“You’re doing what?!” This is often the response one gets when they say they are involved in the field of creative aging. I am asked it a lot, from people who want to know what on earth “creative aging” even is. When I begin to describe it to them, they often respond with vague smiles. It somehow elicits that quirky response. Perhaps it’s because it is still a relatively new field, or because we still await a better term to describe this remarkable subject that has enjoyed an explosion of interest as we come to live longer and, hopefully, healthier lives. I am not here to determine the reasons, but I sure would like to land upon a better description.
Creative aging is, at its most basic root, the continual awakening of curiosity, curiosity that leads to purposeful living and (it’s a fact) longer lives. It encourages community interaction, engenders the mastery of skills heretofore only dreamed of by those who have been busy pursuing a career, and provides a crucial context for active older adults who now have, through the benefit of time, both experience and, hopefully, wisdom. In short, it’s BIG! With so many thousands of people becoming senior citizens daily, it’s no wonder that creative aging has caught the attention of many fields, ranging from healthcare to art, and from higher education to museums. We all have an opportunity to both benefit from and contribute to the burgeoning field, and it is our hope to enthuse the museum field during the two-year period of the Aroha partnership.
Given the relative newness of the creative aging field, there are other terms that might deserve some explanation, ones that describe allied aspects of the creative aging movement. One such term is “social prescription,” which has gained a great deal of traction in both the UK and Canada. Basically, social prescription is the practice of prescribing a museum (or park, etc.) visit for health reasons. Why? Because science now knows that there are physiological benefits derived from encounters with art, culture, and nature.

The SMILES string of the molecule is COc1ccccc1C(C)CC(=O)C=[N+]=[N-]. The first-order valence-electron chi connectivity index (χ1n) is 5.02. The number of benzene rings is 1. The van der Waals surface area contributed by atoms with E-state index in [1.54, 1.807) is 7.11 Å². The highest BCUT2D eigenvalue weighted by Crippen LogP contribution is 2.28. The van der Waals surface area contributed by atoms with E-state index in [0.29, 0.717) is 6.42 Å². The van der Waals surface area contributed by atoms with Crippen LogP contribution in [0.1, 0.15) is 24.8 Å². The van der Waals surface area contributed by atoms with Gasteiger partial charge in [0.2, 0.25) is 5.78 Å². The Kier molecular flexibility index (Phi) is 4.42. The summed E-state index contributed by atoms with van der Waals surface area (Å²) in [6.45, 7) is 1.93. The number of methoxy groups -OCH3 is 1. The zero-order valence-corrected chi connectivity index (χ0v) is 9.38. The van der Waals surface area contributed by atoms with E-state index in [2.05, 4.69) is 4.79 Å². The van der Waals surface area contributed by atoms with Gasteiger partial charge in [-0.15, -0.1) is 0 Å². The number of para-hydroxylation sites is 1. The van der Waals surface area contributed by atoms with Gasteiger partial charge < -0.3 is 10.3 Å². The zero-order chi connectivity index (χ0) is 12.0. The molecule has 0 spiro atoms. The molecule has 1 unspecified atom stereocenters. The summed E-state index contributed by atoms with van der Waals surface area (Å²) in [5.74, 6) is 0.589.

As one medical field representative leading a social prescription effort explains, “museum visits have been shown to increase levels of serotonin, a neurotransmitter colloquially known as the ‘happy chemical’ due to its mood-boosting properties.” This boost “is similar to that offered by exercise, making museum prescriptions ideal for the elderly and individuals experiencing chronic pain that prevents them from regularly engaging in physical activity.”Skip over related stories to continue reading article
I invite you to follow the link above and think about the implications of social prescribing at your museum. These findings represent important proof of the value of museum visits, and at the very least can be added to our quiver of convincements as we seek financial support. It wasn’t all that long ago that it was hard to provide tangible proof behind the worth of a museum visit, but today we have this evidence and ever-increasing numbers of surveys that suggest life can change for the better as a result of such cultural interactions. And, as stewards of educational institutions, we know that the very definition of “education” hangs on life and behavior changing in some positive way.
Museums assist with mental and physiological health through the awakening of curiosity, one’s informal interactions with community, and the sense of context and grounding they provide their visitors. Social prescribing is based on proof of this, and we can assume that the field of medicine would not be offering it otherwise. Social prescribing finds its own home in the field of “creative aging,” and as it matures, we can look forward to much more tangible evidence to prove its effect on our health.